There are only two days left until Godzilla 2014 opens around the US and the world and I’m excited. However, I must share this serious note. I was reading “Post-Fukushima, Godzilla may never go home again” when I came to this paragraph:
“Godzilla gains his strength from nuclear power and he spews radiation everywhere,” said Toshio Takahashi, a literature professor at Tokyo’s Waseda University. “If Godzilla appeared [in Japan] now, he’d ultimately force people to ask themselves hard questions about Fukushima.”
I’ve been living in Japan since 2008. I was living in Karuizawa on March 11, 2011. Karuizawa is about 150 miles from Fukashima. I remember that day like it was yesterday. It is a day I will never forget. In all seriousness, it was the day that I met “Godzilla.” And no doubt he is still with me until this day.
I had never experienced an earthquake. On 2:45 PM Friday afternoon while seated around a table in our teachers meeting the room began to shake. I looked up and our dean looked up and we both knew. We sprung to our feet and ran to evacuate the students and staff.
Karuizawa is high above the sea level with an active volcano, Mt. Asama, situated in its heart. Our building sits on stilts hanging off the side of a mountain. Everything just went around and around.
Upon returning to the building, we turned on the television where an hour later we watched “Godzilla” come ashore in the waters of the tsunami. We could not believe what we were watching. It was surreal. Everyone was crying and teary eyed. We were helpless and did what we only could do, pray. One student’s family was from Sendai. He would not hear from them until several days later. But for others the tsunami stole their lives.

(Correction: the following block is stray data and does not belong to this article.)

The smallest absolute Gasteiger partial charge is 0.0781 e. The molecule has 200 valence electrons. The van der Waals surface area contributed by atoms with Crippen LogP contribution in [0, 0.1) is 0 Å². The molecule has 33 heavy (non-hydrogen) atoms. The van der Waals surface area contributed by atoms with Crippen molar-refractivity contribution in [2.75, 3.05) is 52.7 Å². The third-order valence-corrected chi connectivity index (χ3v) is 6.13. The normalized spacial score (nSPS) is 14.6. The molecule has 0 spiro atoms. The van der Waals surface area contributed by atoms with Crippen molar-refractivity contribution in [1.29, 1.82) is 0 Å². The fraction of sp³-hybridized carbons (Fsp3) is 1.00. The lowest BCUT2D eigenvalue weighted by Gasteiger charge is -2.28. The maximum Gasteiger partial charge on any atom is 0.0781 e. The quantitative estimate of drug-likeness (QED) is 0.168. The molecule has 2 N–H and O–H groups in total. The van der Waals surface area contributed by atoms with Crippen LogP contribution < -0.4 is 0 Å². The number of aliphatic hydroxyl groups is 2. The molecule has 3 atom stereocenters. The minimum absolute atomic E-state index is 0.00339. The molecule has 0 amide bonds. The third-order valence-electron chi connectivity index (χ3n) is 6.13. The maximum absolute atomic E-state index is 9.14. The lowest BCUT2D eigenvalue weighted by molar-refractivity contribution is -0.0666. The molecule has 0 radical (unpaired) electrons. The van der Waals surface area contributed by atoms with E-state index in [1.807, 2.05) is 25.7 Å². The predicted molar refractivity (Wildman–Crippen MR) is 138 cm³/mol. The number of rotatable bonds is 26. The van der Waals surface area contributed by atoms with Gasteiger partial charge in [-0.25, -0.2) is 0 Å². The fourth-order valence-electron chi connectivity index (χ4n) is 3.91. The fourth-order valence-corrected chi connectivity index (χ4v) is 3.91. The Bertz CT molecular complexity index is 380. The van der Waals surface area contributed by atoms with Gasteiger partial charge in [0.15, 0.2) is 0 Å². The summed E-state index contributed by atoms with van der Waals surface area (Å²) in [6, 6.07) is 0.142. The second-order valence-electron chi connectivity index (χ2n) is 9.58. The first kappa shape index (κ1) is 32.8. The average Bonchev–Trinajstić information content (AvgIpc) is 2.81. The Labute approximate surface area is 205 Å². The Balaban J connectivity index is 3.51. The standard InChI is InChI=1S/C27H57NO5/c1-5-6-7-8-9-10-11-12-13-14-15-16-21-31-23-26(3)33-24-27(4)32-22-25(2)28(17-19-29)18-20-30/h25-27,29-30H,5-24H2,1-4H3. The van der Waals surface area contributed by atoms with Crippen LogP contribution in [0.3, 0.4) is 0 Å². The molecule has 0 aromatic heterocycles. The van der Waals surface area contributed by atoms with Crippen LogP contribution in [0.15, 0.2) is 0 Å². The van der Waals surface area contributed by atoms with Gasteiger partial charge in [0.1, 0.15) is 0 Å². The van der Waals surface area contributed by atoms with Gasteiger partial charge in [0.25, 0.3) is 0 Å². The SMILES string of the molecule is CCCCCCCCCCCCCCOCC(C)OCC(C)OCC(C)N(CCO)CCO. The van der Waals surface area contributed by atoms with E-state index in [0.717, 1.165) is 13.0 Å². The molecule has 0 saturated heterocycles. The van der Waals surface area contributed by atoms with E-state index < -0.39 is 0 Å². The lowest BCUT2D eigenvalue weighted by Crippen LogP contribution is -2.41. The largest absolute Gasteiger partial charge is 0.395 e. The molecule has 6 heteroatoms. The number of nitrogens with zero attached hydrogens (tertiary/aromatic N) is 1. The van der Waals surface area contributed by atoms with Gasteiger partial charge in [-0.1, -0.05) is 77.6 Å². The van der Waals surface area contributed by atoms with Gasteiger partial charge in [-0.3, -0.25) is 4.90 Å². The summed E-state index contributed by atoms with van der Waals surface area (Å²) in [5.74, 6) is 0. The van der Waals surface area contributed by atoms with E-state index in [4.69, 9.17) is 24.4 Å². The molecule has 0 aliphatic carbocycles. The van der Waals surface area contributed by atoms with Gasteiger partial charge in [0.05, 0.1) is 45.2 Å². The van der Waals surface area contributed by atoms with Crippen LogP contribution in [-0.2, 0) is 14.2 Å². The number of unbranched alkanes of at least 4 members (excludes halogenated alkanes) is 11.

But we never imagined it would destroy the Fukushima nuclear site. If we had thought that we had escaped “Godzilla” we needed to think again. Personally, I was seriously considering returning home early. I was scheduled to go home in about two weeks. My brother and family were very concerned. I am a former junior chemist with experience working with radiation. So my concern made some irritated. I was concerned for everyone’s well being and safety. But we stayed together and made it through.
Weeks later some students went to support the refugees and to help rebuild. A year later I was privileged to go in support.
Today, I understand the metaphor and meaning of Godzilla in a personal way. Godzilla is that force of nature we have no control over and the danger of our own making. “Godzilla equals radiation,” as the writer penned. Godzilla is an uncontrollable earthshaking force. He embodies our fears of the fallout of the radiation made from our hands. There is no doubt I was exposed to increased levels of radiation. So today, I carry a little of that day and “Godzilla” in my body.
I wanted to see Godzilla 2014 here in Japan. But the timing will not permit it. I wanted to see and hear the reactions of the Japanese. But I understand that Godzilla may not be welcomed home now because of the ever-present memories of a not-so-distant past. “Godzilla” is not dead and is only barely contained. But Godzilla is not far from any of us.
When you see Godzilla, remember the victims, and say a prayer those who still live in the wake of 3/11.